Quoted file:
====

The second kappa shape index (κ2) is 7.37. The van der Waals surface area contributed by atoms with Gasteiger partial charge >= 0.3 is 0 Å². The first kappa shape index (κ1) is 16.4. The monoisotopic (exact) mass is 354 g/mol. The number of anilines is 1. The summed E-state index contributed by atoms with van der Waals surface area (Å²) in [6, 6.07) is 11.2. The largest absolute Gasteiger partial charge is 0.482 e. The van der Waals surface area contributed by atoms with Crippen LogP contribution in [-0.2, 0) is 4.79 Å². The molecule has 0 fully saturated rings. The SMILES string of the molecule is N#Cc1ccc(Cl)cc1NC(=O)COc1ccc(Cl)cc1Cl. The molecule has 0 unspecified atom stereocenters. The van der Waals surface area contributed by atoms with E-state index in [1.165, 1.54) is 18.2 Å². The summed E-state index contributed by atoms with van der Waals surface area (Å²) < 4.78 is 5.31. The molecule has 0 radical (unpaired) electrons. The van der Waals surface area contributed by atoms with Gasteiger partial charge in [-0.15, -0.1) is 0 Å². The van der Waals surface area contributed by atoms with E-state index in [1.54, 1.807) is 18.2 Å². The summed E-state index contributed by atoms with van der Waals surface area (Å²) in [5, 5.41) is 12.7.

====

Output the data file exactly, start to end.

The second kappa shape index (κ2) is 7.37. The van der Waals surface area contributed by atoms with Gasteiger partial charge >= 0.3 is 0 Å². The first kappa shape index (κ1) is 16.4. The monoisotopic (exact) mass is 354 g/mol. The number of anilines is 1. The summed E-state index contributed by atoms with van der Waals surface area (Å²) in [6, 6.07) is 11.2. The largest absolute Gasteiger partial charge is 0.482 e. The van der Waals surface area contributed by atoms with Crippen LogP contribution in [-0.2, 0) is 4.79 Å². The molecule has 0 fully saturated rings. The SMILES string of the molecule is N#Cc1ccc(Cl)cc1NC(=O)COc1ccc(Cl)cc1Cl. The molecule has 0 unspecified atom stereocenters. The van der Waals surface area contributed by atoms with E-state index in [1.165, 1.54) is 18.2 Å². The summed E-state index contributed by atoms with van der Waals surface area (Å²) < 4.78 is 5.31. The molecule has 0 radical (unpaired) electrons. The van der Waals surface area contributed by atoms with Gasteiger partial charge in [-0.15, -0.1) is 0 Å². The van der Waals surface area contributed by atoms with E-state index in [1.54, 1.807) is 18.2 Å². The summed E-state index contributed by atoms with van der Waals surface area (Å²) in [5, 5.41) is 12.7.